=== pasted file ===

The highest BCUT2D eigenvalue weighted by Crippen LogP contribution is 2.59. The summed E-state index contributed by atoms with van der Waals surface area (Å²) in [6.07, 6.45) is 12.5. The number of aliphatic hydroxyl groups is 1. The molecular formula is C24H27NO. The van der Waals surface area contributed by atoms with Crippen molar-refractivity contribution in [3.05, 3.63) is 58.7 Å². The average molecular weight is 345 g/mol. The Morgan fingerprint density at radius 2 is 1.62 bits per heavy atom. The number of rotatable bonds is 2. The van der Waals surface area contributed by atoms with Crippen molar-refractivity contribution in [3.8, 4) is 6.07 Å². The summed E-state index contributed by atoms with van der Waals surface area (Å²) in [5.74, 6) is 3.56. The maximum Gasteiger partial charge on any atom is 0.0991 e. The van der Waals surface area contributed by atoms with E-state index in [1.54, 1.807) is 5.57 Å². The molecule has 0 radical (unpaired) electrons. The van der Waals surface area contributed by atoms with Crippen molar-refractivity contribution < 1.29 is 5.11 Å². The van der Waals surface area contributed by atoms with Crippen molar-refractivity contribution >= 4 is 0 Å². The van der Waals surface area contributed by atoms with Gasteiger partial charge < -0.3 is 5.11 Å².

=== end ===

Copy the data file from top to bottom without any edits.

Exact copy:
The highest BCUT2D eigenvalue weighted by Crippen LogP contribution is 2.59. The summed E-state index contributed by atoms with van der Waals surface area (Å²) in [6.07, 6.45) is 12.5. The number of aliphatic hydroxyl groups is 1. The molecular formula is C24H27NO. The van der Waals surface area contributed by atoms with Crippen molar-refractivity contribution in [3.05, 3.63) is 58.7 Å². The average molecular weight is 345 g/mol. The Morgan fingerprint density at radius 2 is 1.62 bits per heavy atom. The number of rotatable bonds is 2. The van der Waals surface area contributed by atoms with Crippen molar-refractivity contribution in [3.8, 4) is 6.07 Å². The summed E-state index contributed by atoms with van der Waals surface area (Å²) in [5.74, 6) is 3.56. The maximum Gasteiger partial charge on any atom is 0.0991 e. The van der Waals surface area contributed by atoms with E-state index in [1.54, 1.807) is 5.57 Å². The molecule has 0 radical (unpaired) electrons. The van der Waals surface area contributed by atoms with Crippen molar-refractivity contribution < 1.29 is 5.11 Å². The van der Waals surface area contributed by atoms with Crippen molar-refractivity contribution >= 4 is 0 Å². The van der Waals surface area contributed by atoms with Gasteiger partial charge < -0.3 is 5.11 Å².